If you were to go back and visit XCOPY’s Tumblr archive, you’d see the impressive formation, as if in real time, of the artist’s sensibilities, from color choice to freneticism to subject matter. Cracked, however, seems to act as a formal announcement that the artist’s development was nearing its final stage. While even in his Tumblr archives we can see that XCOPY had an ongoing fascination with skulls and skeletons, the abstract monsters which XCOPY is today known for — and which we can see here in Cracked — don’t start to appear until mid-2018, and this is the first in that vein to be tokenized (for more information on XCOPY’s history, I recommend this article from The Metaversalist).
In the center of Cracked’s frame, we find some kind of dispossessed monster: a scribbled thing composed in large part of black, criss-crossing lines. Only a few of the creature’s features are actually identifiable, like its mouth-full of cracked white teeth —sharp and sporadic— for example. Its color palette is a cosmic swirl of baby blues and pinks and purples, sometimes psychedelically-interwoven, other times staticky or swathed. Depending on your perspective, you may see the two central swabs of blocky black as eyes, or you may see the smattered white around them as a kind of blindfold. Thick black lines arc off of the creature’s outline and veer outward to the edge of the frame. The creature itself, and everything within its outlines, is still. Conspicuously still. Deathly still. All around it, however, is that hellish XCOPY glitchiness. Black lines and staticky stalagmites of dotted blue/purple/pink flash like mad in the background, spiking in places and thus appearing like cryptocurrency price charts or a heartbeat monitor; either reading feels apt, I’d argue. With every frame-wide flash, these lines dissolve into blocks or switch places or grow/dwindle in thickness. Such changes come quickly and without any discernible logic, all to exhausting effect. From the top of the frame, globs of pink color drool down the artwork’s y-axis, as if they might really be the paint drippings their digital composition suggests they are.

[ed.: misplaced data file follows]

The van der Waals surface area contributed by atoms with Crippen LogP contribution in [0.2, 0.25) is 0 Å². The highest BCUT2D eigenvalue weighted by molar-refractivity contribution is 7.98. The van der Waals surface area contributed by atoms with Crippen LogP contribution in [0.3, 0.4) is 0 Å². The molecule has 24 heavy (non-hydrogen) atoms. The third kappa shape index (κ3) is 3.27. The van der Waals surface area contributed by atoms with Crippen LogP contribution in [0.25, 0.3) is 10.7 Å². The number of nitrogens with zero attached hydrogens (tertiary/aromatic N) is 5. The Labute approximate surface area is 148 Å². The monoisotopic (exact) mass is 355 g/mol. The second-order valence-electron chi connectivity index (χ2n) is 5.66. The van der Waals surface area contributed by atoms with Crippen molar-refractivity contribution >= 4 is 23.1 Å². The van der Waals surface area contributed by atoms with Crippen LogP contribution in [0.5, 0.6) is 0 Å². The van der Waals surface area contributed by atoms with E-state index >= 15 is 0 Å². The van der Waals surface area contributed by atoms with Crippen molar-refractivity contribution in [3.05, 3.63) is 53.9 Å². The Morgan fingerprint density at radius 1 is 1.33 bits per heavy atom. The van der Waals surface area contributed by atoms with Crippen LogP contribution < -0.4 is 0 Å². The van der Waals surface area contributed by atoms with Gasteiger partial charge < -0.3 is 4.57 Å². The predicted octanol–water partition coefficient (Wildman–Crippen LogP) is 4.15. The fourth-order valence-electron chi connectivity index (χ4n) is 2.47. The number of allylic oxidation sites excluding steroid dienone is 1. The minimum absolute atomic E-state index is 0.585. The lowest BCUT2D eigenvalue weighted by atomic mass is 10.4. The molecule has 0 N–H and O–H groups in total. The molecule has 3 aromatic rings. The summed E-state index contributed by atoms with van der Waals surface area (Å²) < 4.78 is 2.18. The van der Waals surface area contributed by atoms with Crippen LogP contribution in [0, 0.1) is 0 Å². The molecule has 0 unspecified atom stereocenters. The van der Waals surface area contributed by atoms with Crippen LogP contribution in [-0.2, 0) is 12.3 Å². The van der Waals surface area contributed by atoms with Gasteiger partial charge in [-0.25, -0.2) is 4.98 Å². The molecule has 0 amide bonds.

The monster itself is a sort of motif from this era of XCOPY’s artistry, appearing in sporadic Tumblr posts like this one, Can you copy me in please from September 15, 2018, and this one from September 19, which advertises another minted piece called New Teeth 2033 (unfortunately also lost, casualty of another platform, Digital Objects).
Cracked’s Artist Description, “A tribute to the rat race and all those that run it and lose,” heralds and reinforces a key theme in XCOPY’s works: the way the artist often expressly situates his pieces within the world of crypto and NFTs. We can see this elsewhere, for example, in his well-known 1/1 piece Right-click and Save As guy, or his open edition MAX PAIN AND FRENS, both of which overtly reference wider cultural attitudes about NFTs. And as mentioned, Cracked heralds quite a lot about the XCOPY style that was to crystallize in the future. Yes, that style appeared in pieces many times before Cracked was minted, but this piece contains it all in one package: the bestial characters prevalent through many of the artist’s forthcoming works; the colors; the smudgy and quasi-brushstroked composition; the intimation of Microsoft Paint; the presence of goopy and runny color that emulates physical paint even though its been created digitally, painstakingly.
All that said, I don’t believe Cracked is XCOPY’s greatest artwork. Colors are weirder, brighter, more unique elsewhere, like in WFH_Death. This monstrous character is less recognizable than the hooded skeleton used frequently in pieces like Death Wannabe or Last Selfie. Later works would contain more complex compositions (The State of Us), sharper commentaries (When Airdrop?), an overall condensation of style. But what keeps me attracted to Cracked is the way it seems to be a nexus for all the artistry of XCOPY which came before and all which would come after. This feels rare and special. In Cracked is the early artist still unaware of all that is to come, yes, but nevertheless in possession of all the gifts which will arrive him at his destination. This single artwork is the trumpeted harbinger of a mighty and as-of-yet inimitable future.
Which creates a certain serendipity in Cracked’s general inaccessibility and underappreciation. Though it may well be a central pillar in XCOPY’s artistry, only true devotees of the artist will likely ever find their way to this piece (barring the appearance of some future metadata solution). Transference and sale of the token are near impossible given the circumstances, which reduces Cracked to a purely visual product, flippers and clout-chasers beware. But when new and eager eyes do settle on this piece, they will find in it an announcement of all the artist would come to do later. Cracked feels to me like finding an author’s early drafts hidden in their desk, scantlings of their soul scribbled there in the margins for all to see. It is akin to a statement of artistic purpose, jotted haphazardly on a napkin in 1955 and given to a lover, only to be discovered 60 years later by a granddaughter reorganizing the attic. She holds the ragged paper up to the light, stares at it in disbelief, and wonder’s if it’s her right, or responsibility, to share.